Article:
If you aren’t familiar with the general consensus at CagePotato.com that when a fighter whose career has been sagging claims to be bringing back an incarnation of his or her former self, it’s usually bullshit and nine times out of 10 said fighter loses in dramatic fashion in their next fight.
Hopefully for Quinton Jackson’s sake there’s a loophole in the rule that says when a fighter’s trainer makes the comment, it doesn’t have the same repercussions or else he’s going to be in for a long (or short) night on Saturday night at UFC 123 against Lyoto Machida.
In an interview with MMA Fighting’s Mike Chiappetta Jackson’s new coach Lance Gibson says he is bringing back the old Rampage, only a new and improved version — so we’re not quite sure which one it is: the old one or the new improved one.
"I’m bringing back the old Rampage, but new and improved plus more," Gibson said. "The guy with takedowns, slams, punches, kicks. The man’s got vicious kicks and elbows, and nobody’s seen it yet because he had a manager and trainer who was just a boxer, and he got him in that state of mind. But now he’s ready to go."
"How did he do it?" you might ask. The answer is simple according to Gibson: he made training fun.
"The difference between last camp and this one is apples and oranges," Gibson told MMA Fighting. "His mentality, everything is superb. He’s having more fun, you notice he’s smiling more. He’s enjoying himself. He trained really hard for this fight and he’s excited to show it."
Translation: "We didn’t work him too hard and we didn’t push him during conditioning training, which he always says he has hated so don’t expect his cardio to be great for the fight."
Jackson says he chose to stick around California to train with Gibson and a handful of "secret training partners" (meaning nobody we would know) for the camp to be with his family rather than travel to the UK to again train at Wolfslair with guys like Michael Bisping and Cheick Kongo.
"Lance is an excellent coach and I really like the training camp we had the first fight, but it’s like I never got the chance to showcase the things that he taught me because the first camp with him was so hard [because I was out of shape from being a lazy actor]," Rampage explains. "The fight made it hard to do the stuff I was taught. Hopefully this fight I can showcase the things I was taught."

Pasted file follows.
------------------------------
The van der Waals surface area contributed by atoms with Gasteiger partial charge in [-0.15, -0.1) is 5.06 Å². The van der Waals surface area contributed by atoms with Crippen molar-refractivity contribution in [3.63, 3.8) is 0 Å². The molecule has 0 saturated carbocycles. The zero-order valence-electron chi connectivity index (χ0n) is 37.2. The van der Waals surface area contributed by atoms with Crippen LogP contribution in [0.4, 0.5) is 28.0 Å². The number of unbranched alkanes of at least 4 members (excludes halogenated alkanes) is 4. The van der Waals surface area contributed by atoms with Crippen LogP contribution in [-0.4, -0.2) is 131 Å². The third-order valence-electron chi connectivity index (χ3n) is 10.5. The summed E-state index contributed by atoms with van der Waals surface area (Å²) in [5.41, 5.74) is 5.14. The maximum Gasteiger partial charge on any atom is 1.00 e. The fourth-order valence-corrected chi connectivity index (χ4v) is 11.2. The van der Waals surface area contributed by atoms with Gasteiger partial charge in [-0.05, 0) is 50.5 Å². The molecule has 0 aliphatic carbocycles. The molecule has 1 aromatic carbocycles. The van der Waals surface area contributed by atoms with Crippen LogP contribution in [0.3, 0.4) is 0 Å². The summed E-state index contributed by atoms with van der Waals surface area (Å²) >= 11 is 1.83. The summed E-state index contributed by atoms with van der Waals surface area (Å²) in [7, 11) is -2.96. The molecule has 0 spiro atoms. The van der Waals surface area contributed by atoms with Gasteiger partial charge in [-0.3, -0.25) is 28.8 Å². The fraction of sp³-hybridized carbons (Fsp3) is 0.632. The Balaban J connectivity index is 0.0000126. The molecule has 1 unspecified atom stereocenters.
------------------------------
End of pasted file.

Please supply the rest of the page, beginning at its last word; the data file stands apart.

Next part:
If you can’t remember where you may have heard the name Lance Gibson before, he fought at UFC 24, defeating Jermaine Andre by KO and was knocked out by Evan Tanner at UFC 29.
On his website homepage, The Port Moody, BC, Canada resident claims that he was the number one Shooto fighter in the world in 2002, despite only fighting once that year and losing and also that he was the UFC 124 middleweight fight champion, so we’re taking what he says with a grain of salt.
It sounds like he was able to smooth talk Jackson into believing that he is a reputable striking coach even after he cornered him for the first time in decision loss against Rashad Evans — a bout that saw the former light heavyweight champion throw only 27 strikes to his opponent’s 61 (he threw 80 in his previous fight when he beat Keith Jardine).
If things don’t work out for Rampage in the fight, he’ll probably change things up for the next one and head back to Wolfslair where he is still listed as a member of the British MMA academy’s pro team.
Although only one fighter with a decidely different style than his charge has beaten Machida, the Canadian trainer who was nicknamed "Fearless" early on in his fight career is confident he has figured out how to beat the enigmatic karate stylist.
"Pretty much you’ve got to be the predator and make him the prey," Gibson said. "I’ve watched Lyoto for years. Great fighter, but I couldn’t figure out why people weren’t catching him. Obviously Shogun [Rua] did. It’s there, but people have been mystified by that little bit of awkward movement he uses. Don’t focus on what he does. Do whatever you’re going to do. That’s what we focus on."
Really? That’s all it takes to beat Machida?
I can’t believe nobody ever figure that out. Now I can understand why Gibson’s gym has so many reputable fighters.
All of the guys in this video had the same idea, but catching Machida is easier said than done.